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Travis Tritt

The Calm After... – 2013 (Post Oak)

Reviewed by Jeff Lincoln

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CDs by Travis Tritt

If you ever wonder what exactly happened to Travis Tritt, it's entirely possible he's asking the same thing himself. To review, there once was a time when grunge and hip hop were ascending, and millions of displaced popular music fans turned to its country cousin. Singers like Tritt welcomed the legion of new fans and never once insisted they wear a cowboy hat - he didn't either. From a debut album in 1990 to a (chock full) greatest hits in 1995, Tritt's star shone bright. But by 2002, the performance of the singles worsened. One marquis label dropped him. Then an indie brand with illegal business practices prompted an all-out legal war following the recording of just one unreleased album. That record, "The Storm" is now this one, "The Calm After..." with two extra songs, on Tritt's own label.

It doesn't take long to appreciate that Tritt's musical roots run way past the "new country" orchard. The record starts off with a bluesy improv, leading to a Richard Marx Cover (You Never Take Me Dancing). Way back when, this was the lead single, and it carries a pleasing punch. With a soulful voice of pure polished leather that can mimic the runs of the best Harlem choir, whatever happens nobody can claim a song outran Tritt's talent. But sometimes, as with the cover of The Faces' Stay With Me (one of the new songs), a track is just too branded with the original artist's stamp to claim. Producer Randy Jackson (of American Idol) tries everything - even a couple of backup singer solo riffs - but we still can't forget Rod Stewart and Jeff Beck. You will likely smile, however, at the spot-on Bocephus homage with The Pressure Is On. The outlaw identity still fits. But, Tritt has put out some legendary ballads, and can hold his own at trying a little tenderness: the moving Something Stronger Than Me shows off that side.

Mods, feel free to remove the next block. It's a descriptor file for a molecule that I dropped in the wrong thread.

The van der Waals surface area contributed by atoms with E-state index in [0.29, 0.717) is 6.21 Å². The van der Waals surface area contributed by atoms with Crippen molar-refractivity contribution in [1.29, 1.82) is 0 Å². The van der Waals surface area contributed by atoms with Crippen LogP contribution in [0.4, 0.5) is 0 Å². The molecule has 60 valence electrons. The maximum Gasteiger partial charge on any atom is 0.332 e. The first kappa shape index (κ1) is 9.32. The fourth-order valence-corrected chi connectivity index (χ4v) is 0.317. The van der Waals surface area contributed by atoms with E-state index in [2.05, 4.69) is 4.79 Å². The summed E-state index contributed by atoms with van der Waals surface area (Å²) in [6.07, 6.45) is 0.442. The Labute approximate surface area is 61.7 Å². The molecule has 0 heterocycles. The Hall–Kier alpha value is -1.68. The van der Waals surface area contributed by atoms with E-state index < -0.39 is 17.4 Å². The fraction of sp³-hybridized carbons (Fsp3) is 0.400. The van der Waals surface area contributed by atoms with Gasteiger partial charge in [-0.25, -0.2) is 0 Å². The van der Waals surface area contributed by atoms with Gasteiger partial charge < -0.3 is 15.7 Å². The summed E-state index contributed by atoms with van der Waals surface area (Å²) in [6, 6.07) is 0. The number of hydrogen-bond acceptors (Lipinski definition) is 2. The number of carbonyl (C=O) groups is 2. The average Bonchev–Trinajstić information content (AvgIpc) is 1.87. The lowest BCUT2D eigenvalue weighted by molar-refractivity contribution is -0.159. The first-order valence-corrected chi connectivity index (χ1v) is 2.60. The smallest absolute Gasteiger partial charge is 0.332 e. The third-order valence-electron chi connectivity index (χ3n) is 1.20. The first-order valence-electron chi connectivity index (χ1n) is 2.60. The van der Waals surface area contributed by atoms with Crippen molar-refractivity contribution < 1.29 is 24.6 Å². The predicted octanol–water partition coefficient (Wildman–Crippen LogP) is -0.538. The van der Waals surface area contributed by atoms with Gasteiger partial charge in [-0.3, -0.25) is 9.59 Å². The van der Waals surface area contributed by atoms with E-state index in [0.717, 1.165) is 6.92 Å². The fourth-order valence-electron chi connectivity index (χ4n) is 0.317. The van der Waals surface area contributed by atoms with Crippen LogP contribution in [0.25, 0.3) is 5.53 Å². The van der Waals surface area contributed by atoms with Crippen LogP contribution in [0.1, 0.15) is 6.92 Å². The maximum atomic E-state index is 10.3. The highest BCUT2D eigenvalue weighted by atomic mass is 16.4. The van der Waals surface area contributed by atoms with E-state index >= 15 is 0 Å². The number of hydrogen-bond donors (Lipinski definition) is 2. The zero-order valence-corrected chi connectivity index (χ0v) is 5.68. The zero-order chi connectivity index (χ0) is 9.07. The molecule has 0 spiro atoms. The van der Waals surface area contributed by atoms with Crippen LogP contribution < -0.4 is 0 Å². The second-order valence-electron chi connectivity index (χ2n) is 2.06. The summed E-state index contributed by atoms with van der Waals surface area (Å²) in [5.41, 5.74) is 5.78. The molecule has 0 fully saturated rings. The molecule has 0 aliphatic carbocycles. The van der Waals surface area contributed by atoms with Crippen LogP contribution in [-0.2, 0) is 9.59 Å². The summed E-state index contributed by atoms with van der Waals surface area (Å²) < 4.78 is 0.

This isn't strictly a covers record - but the generous helping of them might lead you to that conclusion. Tritt's apparently just found a lot of tunes and artists to salute in a significant downtime from recording - it's been six years since the original "Storm" was compiled. So the world's certainly waited long enough to hear this collection. With no label or lawsuits to distract him, The Man With No Hat sounds ready to pick up where he left off.